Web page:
Moving our practices upstream
  • Here’s a 2,500 year old practice that might be worth something : )

    We found a copy of Thich Nhat Hanh’s classic book Being Peace in the Kufunda library. In it he talks about an interesting practice that Buddhist monks use to begin any conflict resolution process.  The entire community sits together, breathing, smiling, and holding in their minds the intention to help.  The two conflicting monks sit facing each other in front of the community. They too are expected to smile, no matter how difficult or forced smiling might feel to them. Hanh points out that smiling actually causes helpful physiological changes, even when we don’t mean it.

    For us the smile is an appealing practice for starting to reduce conflict, but there is a broader practice at work here. We often design social projects so that they will “produce” the outcomes we seek. The process Hanh describes does not simply produce peace. From the beginning, it is guided by peace. “Even before anything is said, the atmosphere of peace is already present…Peace work means, first of all, being peace.” When we take such an approach, we don’t work on peace. Peace works on us.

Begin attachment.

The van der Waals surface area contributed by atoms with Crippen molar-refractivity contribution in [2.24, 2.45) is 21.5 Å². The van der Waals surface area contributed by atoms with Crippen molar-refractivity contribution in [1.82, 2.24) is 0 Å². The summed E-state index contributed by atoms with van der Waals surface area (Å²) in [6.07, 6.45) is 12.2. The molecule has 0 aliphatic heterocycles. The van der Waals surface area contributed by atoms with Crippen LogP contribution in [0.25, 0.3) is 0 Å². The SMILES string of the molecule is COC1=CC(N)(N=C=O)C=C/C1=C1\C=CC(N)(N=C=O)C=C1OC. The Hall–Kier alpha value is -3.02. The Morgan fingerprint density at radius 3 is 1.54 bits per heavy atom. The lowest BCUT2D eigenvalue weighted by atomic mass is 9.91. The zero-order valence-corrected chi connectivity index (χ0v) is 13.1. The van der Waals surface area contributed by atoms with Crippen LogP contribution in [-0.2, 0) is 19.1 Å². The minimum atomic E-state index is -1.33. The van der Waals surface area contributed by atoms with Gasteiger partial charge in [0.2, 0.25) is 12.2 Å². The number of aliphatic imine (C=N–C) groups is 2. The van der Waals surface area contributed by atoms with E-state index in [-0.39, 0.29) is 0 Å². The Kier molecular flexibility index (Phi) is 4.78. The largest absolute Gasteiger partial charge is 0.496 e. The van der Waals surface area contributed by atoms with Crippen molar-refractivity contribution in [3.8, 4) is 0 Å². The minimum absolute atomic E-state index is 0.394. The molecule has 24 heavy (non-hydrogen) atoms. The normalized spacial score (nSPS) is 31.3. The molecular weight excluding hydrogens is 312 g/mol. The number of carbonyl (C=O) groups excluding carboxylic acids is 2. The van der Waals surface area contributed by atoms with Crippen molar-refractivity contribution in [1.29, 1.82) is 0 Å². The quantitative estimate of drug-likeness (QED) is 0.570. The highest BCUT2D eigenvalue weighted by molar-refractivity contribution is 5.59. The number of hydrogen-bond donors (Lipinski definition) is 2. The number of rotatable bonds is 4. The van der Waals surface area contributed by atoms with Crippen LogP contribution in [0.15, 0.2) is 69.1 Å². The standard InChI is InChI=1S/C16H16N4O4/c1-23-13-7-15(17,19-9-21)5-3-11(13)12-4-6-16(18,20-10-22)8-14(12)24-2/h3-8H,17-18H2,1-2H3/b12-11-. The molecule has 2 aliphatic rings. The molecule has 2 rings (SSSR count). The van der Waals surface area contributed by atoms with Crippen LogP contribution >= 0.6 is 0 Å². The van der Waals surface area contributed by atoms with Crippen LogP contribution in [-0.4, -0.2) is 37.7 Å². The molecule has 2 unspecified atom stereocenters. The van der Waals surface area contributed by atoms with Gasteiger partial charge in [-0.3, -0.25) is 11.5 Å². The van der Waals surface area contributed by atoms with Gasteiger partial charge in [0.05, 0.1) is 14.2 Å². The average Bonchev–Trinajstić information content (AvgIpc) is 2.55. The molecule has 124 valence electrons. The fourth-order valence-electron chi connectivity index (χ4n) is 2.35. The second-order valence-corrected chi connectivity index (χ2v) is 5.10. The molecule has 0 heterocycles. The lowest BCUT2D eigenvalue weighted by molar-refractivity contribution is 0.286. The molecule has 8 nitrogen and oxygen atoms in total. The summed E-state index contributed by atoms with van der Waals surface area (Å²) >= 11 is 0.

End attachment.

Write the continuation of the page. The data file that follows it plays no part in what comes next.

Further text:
The monks’ practice challenges us to move our intention upstream. How can we make our intentions manifest, however awkwardly and incompletely, as early as possible in the projects and processes we create? If we are working on a community engagement process, say, how might we actually seed engagement from the beginning? Maybe we could involve the people we are trying to engage right away in the vision and design stages of the project. We don’t have to wait for engagement. We can begin with it.

    Most of us have the intention to approach our work in this way. And perhaps we do it superficially frequently enough. But how often are we like gardeners who dig and weed and mulch and water without remembering to plant our seeds?

    January 11th, 2011 | Warren Nilsson & Tana Paddock | No Comments

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Warren Nilsson & Tana Paddock

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